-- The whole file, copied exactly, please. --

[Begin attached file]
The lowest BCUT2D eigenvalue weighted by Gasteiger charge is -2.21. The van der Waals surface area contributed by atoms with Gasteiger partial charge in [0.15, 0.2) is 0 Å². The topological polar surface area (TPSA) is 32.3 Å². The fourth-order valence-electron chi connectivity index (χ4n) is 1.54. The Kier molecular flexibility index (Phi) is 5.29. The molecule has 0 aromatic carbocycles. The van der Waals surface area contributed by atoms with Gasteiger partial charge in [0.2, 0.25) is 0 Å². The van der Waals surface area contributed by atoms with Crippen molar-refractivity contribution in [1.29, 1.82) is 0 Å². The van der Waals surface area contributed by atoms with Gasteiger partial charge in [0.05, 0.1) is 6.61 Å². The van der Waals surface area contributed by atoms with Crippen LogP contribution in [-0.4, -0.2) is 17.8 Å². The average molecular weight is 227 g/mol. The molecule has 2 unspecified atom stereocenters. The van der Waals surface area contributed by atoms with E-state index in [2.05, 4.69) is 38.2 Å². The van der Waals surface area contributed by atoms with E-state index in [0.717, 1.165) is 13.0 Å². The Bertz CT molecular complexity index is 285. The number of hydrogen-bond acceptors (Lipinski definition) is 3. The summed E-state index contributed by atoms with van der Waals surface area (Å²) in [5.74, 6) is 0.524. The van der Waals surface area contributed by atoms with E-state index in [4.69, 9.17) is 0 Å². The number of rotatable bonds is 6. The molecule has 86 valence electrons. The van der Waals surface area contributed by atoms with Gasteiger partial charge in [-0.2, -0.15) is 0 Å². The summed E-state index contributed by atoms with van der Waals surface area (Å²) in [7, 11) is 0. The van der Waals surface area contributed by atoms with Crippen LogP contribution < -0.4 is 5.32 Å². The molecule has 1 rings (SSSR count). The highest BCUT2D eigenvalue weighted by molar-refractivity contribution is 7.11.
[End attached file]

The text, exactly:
The lowest BCUT2D eigenvalue weighted by Gasteiger charge is -2.21. The van der Waals surface area contributed by atoms with Gasteiger partial charge in [0.15, 0.2) is 0 Å². The topological polar surface area (TPSA) is 32.3 Å². The fourth-order valence-electron chi connectivity index (χ4n) is 1.54. The Kier molecular flexibility index (Phi) is 5.29. The molecule has 0 aromatic carbocycles. The van der Waals surface area contributed by atoms with Gasteiger partial charge in [0.2, 0.25) is 0 Å². The van der Waals surface area contributed by atoms with Crippen molar-refractivity contribution in [1.29, 1.82) is 0 Å². The van der Waals surface area contributed by atoms with Gasteiger partial charge in [0.05, 0.1) is 6.61 Å². The van der Waals surface area contributed by atoms with Crippen LogP contribution in [-0.4, -0.2) is 17.8 Å². The average molecular weight is 227 g/mol. The molecule has 2 unspecified atom stereocenters. The van der Waals surface area contributed by atoms with E-state index in [2.05, 4.69) is 38.2 Å². The van der Waals surface area contributed by atoms with E-state index in [0.717, 1.165) is 13.0 Å². The Bertz CT molecular complexity index is 285. The number of hydrogen-bond acceptors (Lipinski definition) is 3. The summed E-state index contributed by atoms with van der Waals surface area (Å²) in [5.74, 6) is 0.524. The van der Waals surface area contributed by atoms with E-state index in [4.69, 9.17) is 0 Å². The number of rotatable bonds is 6. The molecule has 86 valence electrons. The van der Waals surface area contributed by atoms with Gasteiger partial charge in [-0.2, -0.15) is 0 Å². The summed E-state index contributed by atoms with van der Waals surface area (Å²) in [7, 11) is 0. The van der Waals surface area contributed by atoms with Crippen LogP contribution < -0.4 is 5.32 Å². The molecule has 1 rings (SSSR count). The highest BCUT2D eigenvalue weighted by molar-refractivity contribution is 7.11.